Government signs Eskom social compact
JOHANNESBURG - THE GOVERNMENT yesterday signed a social compact that could see a portion of pension funds being used to reduce Eskom’s R480 billion debt and its huge interest service bill.
The Eskom Social Compact, initially proposed by labour federation Cosatu, was signed by all social partners yesterday at the 25th Annual Summit of the National Economic Development and Labour Council (Nedlac).
The deal could see the Government Employees Pension Fund (GEPF), one of the largest pension funds under PIC management, write off the R104bn in Eskom debt they currently hold.
The social compact proposes a comprehensive plan with 35 key intervention areas to stabilise and rebuild Eskom.
These look at job security at Eskom, tackling corruption and wasteful expenditure, reducing a bloated management, and reviewing coal contracts, among others.
One of the key principles is the need to reduce Eskom’s debt burden.
The agreement says that social partners have committed jointly to mobilise adequate financial resources for Eskom.
Nedlac executive director Lisa Seftel said it had been a long time coming for the Eskom social compact. “This represents a historic milestone for our country, demonstrating the ability of social partners to come together under challenging economic conditions and work together to chart a new path,” Seftel said.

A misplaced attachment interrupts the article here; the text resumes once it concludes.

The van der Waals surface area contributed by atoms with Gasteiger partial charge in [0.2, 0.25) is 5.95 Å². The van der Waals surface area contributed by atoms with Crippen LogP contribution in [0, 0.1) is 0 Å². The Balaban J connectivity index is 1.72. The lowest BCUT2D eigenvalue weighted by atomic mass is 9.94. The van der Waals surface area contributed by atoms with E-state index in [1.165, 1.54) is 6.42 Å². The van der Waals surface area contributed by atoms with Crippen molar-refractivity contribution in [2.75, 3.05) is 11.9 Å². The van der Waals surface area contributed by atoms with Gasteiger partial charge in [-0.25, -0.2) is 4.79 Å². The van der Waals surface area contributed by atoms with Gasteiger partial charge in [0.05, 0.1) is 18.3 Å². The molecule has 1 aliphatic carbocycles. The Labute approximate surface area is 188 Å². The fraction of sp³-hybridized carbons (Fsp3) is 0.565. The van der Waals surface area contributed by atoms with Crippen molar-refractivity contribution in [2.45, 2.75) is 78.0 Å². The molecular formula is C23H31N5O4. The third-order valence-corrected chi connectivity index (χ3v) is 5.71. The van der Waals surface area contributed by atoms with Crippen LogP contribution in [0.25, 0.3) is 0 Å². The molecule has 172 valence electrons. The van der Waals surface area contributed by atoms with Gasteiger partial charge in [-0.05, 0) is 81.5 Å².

Deputy President David Mabuza said negotiation began about a year ago when the country faced a power crisis with the unprecedented Stage 6 loadshedding.
“The social compact remains relevant and will be an important vehicle to hold Eskom to account to rectify the problems of the past, and serve the people of South Africa with sustainable supply of electricity …” Mabuza said.
Political parties have vehemently rejected the proposal to dip into pension funds to rescue Eskom, and analysts have also warned about the dangers this could trigger to the fiscus.
Intellidex’s Peter Attard Montalto said the Eskom deal would increase political pressure on the banks and asset managers to “do something” on this issue.
Montalto said the compact showed a dangerous propensity to grab hold of ideas without appropriately absorbing expert advice.
“We believe the debt for equity swop idea has now become central to the Eskom political task team considerations. This is a blind alley, however, we do not see it progressing. Still, the attempt can cause major fallout risk.”